Bruce Wagner

Novelist Bruce Wagner at Soho House West Hollywood. (Ricardo DeAratanha / Los Angeles Times)

Lethem later ended up cameoed in "The Chrysanthemum Palace." Wagner placed "me at a funeral for a famous writer," said Lethem, who was a bit taken aback. "You feel weirdly threatened or appropriated. Why am I there? I returned the favor in my novel 'You Don't Love Me Yet.' I put Bruce in a crowd scene."

The son of a producer-turned-stockbroker, Wagner was born in Wisconsin and grew up in Beverly Hills. "Gilligan's Island" star Tina Louise was a guest at his bar mitzvah. He was friends "with the children of the famous, an impossible burden I always felt; [they are] buried alive, in essence." After dropping out of high school — "I couldn't see where that was going" — he worked in bookstores, including Campbell's in Westwood, and wrote scripts and stories for films, among them "Scenes From the Class Struggle in Beverly Hills" and "A Nightmare on Elm Street 3."

He says by 30 he was "deeply unsatisfied" and turned more toward writing prose. He read Fitzgerald's Pat Hobby stories about an alcoholic screenwriter. "I wanted to go much further than Fitzgerald had gone," he says, "[His] stories were written for money at the end of his life. They were kind of howls.... But I wanted to explore the personal darkness that was mine."

Such darkness could be glimpsed careening through town with the rich and the wounded. "Driving a limousine was very similar to driving an ambulance. You had people in extremis," says Wagner, who appears briefly as a chauffeur in "Maps to the Stars" and whose 1991 debut novel, "Force Majeure," follows the sordid life of screenwriter/limo driver Bud Wiggins. "You had people who were extremely famous: Olivia de Havilland, Mick Jagger. You had people renting limos to appear to be famous."

Behind the wheel of an ambulance, Wagner, once married to actress Rebecca De Mornay, picked up vagrants along roads and railways, including people with "gaping bedsores filled with maggots. We'd bring them to county general and nurses would pour buckets of kerosene into their open wounds to kill the maggots … I was in morgues for the first time and saw the dead. An epic event for me to see the dead. The body desecrated by pathologists."

His mother, who worked for decades at Saks Fifth Avenue, died in her sleep at home not long ago. She was 88 and had dementia. "It was a tidy end … she had a good death … not a blossoming black-and-blue mark on her from being manhandled by emergency room care workers."

Death and spirituality, notably Buddhism, infuse much of his writing. He is not a Buddhist but is intimate with its teachings and the smugness in which the West's affluent often embrace the religion. His new novellas in "The Empty Chair" include a Buddhist living in Big Sur. "My books," he says, "have always had a spiritual component to them … without transcendence you have a closed set." Kit Lightfoot, a movie star in "Still Holding," a novel from 2003, is a practicing Buddhist depicted thus: "He loved having blundered into this magisterially abstract Shangri-la of the spirit, a flawless diamond-pointed world that might liberate him from the bonds of narcissism, the bonds of self."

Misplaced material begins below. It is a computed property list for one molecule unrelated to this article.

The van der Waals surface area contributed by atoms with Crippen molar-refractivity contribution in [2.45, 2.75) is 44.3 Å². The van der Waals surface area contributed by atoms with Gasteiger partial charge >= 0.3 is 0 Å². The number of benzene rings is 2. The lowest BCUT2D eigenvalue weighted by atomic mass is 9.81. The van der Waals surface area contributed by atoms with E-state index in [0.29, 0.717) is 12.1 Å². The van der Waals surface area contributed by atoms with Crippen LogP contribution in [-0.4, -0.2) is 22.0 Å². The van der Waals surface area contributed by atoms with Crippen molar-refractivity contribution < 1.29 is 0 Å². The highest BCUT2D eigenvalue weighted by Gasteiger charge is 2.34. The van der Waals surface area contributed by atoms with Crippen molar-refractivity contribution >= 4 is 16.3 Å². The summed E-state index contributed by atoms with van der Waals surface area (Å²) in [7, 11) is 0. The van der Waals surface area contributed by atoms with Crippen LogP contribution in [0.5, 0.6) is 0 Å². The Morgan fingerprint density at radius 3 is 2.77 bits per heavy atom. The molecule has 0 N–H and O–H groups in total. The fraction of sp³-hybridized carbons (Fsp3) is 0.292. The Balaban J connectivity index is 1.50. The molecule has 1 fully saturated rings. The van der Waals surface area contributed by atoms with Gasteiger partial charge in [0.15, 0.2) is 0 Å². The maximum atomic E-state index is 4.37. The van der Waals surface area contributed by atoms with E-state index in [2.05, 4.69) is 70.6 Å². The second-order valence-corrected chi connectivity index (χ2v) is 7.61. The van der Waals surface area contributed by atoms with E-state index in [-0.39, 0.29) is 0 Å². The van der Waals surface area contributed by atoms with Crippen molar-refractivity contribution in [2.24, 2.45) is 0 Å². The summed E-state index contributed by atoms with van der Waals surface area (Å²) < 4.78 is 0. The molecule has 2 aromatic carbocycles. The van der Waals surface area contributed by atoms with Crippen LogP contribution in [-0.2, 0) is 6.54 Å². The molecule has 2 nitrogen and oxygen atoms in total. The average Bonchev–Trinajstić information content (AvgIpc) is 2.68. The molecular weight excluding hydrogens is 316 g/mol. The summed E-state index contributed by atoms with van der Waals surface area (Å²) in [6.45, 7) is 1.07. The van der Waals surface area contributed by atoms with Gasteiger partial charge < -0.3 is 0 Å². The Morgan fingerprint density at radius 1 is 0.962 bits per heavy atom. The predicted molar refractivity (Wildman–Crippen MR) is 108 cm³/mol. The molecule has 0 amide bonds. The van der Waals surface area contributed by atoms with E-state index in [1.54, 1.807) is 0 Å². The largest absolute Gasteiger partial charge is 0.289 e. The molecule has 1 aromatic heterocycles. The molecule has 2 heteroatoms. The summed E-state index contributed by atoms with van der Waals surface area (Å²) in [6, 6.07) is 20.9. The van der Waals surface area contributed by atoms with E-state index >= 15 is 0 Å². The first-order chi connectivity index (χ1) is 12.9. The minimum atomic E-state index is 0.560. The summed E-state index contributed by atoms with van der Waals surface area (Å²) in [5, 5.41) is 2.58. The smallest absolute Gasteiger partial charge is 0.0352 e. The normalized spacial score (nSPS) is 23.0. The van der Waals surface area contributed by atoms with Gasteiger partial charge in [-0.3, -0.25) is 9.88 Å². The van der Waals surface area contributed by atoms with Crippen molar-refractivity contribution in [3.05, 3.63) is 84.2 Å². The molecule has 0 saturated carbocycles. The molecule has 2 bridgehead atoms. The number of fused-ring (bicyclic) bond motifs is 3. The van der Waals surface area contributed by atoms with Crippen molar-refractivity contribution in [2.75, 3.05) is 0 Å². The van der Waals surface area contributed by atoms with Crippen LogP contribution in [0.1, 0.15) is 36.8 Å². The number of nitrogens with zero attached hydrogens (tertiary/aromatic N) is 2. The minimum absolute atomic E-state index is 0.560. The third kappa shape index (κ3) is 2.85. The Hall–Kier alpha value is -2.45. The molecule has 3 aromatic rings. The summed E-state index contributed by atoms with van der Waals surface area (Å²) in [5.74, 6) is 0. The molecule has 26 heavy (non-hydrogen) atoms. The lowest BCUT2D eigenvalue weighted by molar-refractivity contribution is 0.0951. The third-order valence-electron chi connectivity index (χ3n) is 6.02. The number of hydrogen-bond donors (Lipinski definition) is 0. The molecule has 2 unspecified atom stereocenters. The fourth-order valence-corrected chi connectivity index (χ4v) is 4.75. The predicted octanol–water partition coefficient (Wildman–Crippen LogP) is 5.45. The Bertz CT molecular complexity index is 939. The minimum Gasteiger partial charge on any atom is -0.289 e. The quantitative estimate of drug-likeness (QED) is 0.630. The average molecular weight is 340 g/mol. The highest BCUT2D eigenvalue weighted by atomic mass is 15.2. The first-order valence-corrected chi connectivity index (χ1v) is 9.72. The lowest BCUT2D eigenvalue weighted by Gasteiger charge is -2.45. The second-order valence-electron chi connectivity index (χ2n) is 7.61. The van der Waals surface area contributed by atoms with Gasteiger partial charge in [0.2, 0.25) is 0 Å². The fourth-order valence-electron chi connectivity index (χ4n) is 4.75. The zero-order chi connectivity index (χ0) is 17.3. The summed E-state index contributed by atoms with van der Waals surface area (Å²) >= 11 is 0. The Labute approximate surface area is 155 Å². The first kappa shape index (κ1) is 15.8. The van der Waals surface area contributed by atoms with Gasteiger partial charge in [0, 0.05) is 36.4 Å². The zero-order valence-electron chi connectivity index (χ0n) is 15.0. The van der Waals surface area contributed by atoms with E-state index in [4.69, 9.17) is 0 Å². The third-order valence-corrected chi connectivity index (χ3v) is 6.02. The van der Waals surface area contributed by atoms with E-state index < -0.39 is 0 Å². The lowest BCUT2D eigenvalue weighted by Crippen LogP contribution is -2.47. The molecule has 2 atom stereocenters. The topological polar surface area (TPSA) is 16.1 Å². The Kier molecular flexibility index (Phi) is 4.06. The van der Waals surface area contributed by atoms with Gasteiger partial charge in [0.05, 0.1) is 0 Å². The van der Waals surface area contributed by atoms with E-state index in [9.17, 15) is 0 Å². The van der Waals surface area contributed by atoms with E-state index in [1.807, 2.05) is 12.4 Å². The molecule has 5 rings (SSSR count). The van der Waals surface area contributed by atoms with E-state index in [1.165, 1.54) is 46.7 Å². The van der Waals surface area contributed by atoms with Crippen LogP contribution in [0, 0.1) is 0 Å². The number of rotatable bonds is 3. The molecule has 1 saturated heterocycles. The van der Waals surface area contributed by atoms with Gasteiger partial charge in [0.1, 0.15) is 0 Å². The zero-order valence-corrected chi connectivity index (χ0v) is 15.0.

Wagner exudes the fascination of a Hollywood blogger trolling for dirt. His novels drop more names than a publicist — BlackBerry aglow — tilted against an open bar during awards season. In "Dead Stars," Michael Douglas undergoes chemo/radiation and maneuvers to remake Bob Fosse's "All That Jazz" while Catherine Zeta-Jones guest stars on "Glee." Celebrities in "Still Holding," such as Drew Barrymore and Russell Crowe, must contend with look-alikes rented out to parties in their stead. It all simmers in a scabrous stew of news, gossip and titillation where the gold-plated famous mingle, sin and cajole with their wannabe lessers.

Hollywood then and now

The culture and antics of Hollywood have remained rather constant over the years but, he says, the money is different. "I really look at change in Hollywood not artistically [but in] what has changed financially." He adds: "You're shocked to learn that a movie has made $1 billion and you find out that most of the profit was made in Europe or China" or other countries.

His haunts have also changed over time, except for a few, such as Versailles, a Cuban restaurant where he used to eat with writer and shaman Carlos Castaneda. When he's depressed, he says, one might find him with "Carl's Jr. / KFC box lunches eaten in car at random beach parking lots."

It's pushing noon. The Soho House is filling up. The hills are bright, fake almost, like the collision of a cartoon and the real world. "You enter the dream that was created for you," he says. Soon, Wagner, his black coat draped over a chair, will descend his perch and disappear, likely responding to emails and checking the latest grist from the town he's fluent in. He's reached that point in life where art is more intimate and craft intensely personal.

"You write for the sheer joy of it," he says. "The way a runner runs or the way a musician plays. You're no longer writing for the critics. You're no longer writing even for the readers" — he smiles —"perhaps my great flaw."